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What the state budget crisis means for MTD

Often when we think about public transportation, we think about where we’re local: what a particular city is like, the sprawl, how long a commute may generally take, the number of connections, and how crowded it could be. But we are also forced to think about our purpose for using public transportation. As a native of south suburb Chicagoland, with the Metra line running all the way from University Park to Millennium Station in Chicago, I was accustomed to associating trains with out-of-the-ordinary excursions and area Pace buses with the obvious: people who could not drive for some external reason. And a few years ago, I became part of that demographic.

In reality, many choose to use public transportation because of its affordability and convenience as well, at least when the system is organized and dependable. Alternative methods of transportation (walking, biking, skating, ride-sharing, riding a bus or train) are typically considered more feasible in dense populations, where car traffic should be limited, but people have begun to choose it over private automobiles for environmental concerns, too – not just strictly because of the cost of a car.

According to Census Bureau data reviewed by Daily Illini, “Urbana has about 55% of residents using their car to commute to work, followed by walkers at 15-16%. Sixteen percent of residents use public transit and 6% bike.” Champaign’s demographic is a bit different, however, with closer to 74% driving, 12% walking, and 11% using something other than a bike to commute. Additionally, “carpooling has declined since 1980, dropping from 19.7% to 9%, according to the report.”

Though Champaign-Urbana is considered at large one community, transportation options and choices vary between them. Champaign may have more car commuters than Urbana because more individuals in Champaign own cars and prefer them to public transportation, but it also happens to be that Urbana has provided more bike lanes, The Bike Project’s efforts have a stronger presence there, and relative distance to the University of Illinois campus is shorter when coming from Urbana due to Champaign’s wider suburban development.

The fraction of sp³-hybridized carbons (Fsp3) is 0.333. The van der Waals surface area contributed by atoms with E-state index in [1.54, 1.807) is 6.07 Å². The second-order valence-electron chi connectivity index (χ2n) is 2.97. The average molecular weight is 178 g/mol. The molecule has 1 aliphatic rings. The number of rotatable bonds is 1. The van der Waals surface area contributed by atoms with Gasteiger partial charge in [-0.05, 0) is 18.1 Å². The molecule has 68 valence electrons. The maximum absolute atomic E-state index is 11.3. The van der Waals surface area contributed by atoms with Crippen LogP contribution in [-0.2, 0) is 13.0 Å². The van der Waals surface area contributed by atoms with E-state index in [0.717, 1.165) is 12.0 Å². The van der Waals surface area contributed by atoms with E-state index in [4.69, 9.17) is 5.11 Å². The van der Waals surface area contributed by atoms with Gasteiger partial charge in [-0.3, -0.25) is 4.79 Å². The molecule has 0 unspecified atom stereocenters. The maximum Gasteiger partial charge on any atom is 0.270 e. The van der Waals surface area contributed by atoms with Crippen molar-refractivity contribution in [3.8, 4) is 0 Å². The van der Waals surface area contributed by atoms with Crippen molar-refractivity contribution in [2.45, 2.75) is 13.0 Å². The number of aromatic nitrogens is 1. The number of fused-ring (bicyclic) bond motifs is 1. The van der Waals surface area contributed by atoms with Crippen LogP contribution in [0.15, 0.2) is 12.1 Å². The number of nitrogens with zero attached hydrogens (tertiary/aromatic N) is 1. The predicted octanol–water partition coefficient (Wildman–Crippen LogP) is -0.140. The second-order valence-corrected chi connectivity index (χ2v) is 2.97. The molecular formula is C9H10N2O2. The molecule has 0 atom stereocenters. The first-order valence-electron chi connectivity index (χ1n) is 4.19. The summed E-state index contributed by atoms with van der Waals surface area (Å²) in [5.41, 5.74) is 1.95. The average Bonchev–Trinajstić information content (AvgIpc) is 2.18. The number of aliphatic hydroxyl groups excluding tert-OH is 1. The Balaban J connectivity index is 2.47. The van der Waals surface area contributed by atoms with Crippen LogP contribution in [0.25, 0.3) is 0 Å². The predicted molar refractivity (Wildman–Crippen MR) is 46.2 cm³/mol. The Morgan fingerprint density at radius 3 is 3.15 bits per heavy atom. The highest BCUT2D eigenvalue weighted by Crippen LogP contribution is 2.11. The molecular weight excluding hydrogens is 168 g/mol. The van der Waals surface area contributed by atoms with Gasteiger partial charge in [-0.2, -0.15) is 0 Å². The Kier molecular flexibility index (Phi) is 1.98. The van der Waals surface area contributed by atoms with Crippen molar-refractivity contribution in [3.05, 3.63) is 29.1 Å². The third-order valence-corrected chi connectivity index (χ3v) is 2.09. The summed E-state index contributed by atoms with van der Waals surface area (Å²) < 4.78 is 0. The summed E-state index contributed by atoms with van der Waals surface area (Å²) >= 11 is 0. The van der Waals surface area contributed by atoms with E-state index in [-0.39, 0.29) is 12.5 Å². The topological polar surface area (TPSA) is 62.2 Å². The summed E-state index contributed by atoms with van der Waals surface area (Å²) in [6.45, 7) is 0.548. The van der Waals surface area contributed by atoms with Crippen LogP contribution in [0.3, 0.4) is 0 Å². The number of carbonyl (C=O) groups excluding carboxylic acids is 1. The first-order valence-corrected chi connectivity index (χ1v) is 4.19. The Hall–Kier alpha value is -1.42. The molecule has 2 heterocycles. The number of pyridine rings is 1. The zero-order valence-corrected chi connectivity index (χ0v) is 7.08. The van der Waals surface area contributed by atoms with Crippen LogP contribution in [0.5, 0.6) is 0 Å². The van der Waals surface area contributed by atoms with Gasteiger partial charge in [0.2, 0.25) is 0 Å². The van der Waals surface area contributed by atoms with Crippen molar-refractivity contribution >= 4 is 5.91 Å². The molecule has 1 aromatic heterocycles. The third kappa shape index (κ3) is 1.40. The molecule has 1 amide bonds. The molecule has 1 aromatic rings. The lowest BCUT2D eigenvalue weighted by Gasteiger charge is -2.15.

Unfortunately, there are other issues to weigh, such as a lack of safe accessibility to routes (a few sections of Champaign, particularly as one nears the business district, are missing sidewalks or they cut in and out), route placement, and commute times deterring the use of public transportation in Champaign-Urbana.

Obviously, services are skewed toward the University of Illinois campus because of the Mass Transit District’s contract with the university, which was renewed this past year. University of Illinois was expected to mandate students pay $60 this year per semester, raising it incrementally until the expiration of the contract. A mistake was made, however, and the charge is sitting at $59. Next year to amend the problem, it will be increased to $61, and the year after, $62. An annual pass for community members is now $84, and a monthly pass is $20. Daily fare (single ride passes) has not been altered. The decision behind this has to do with the fact that 95% of all income based on fare only comes from yearly and monthly passes, according to Karl Gnadt, MTD’s Managing Director.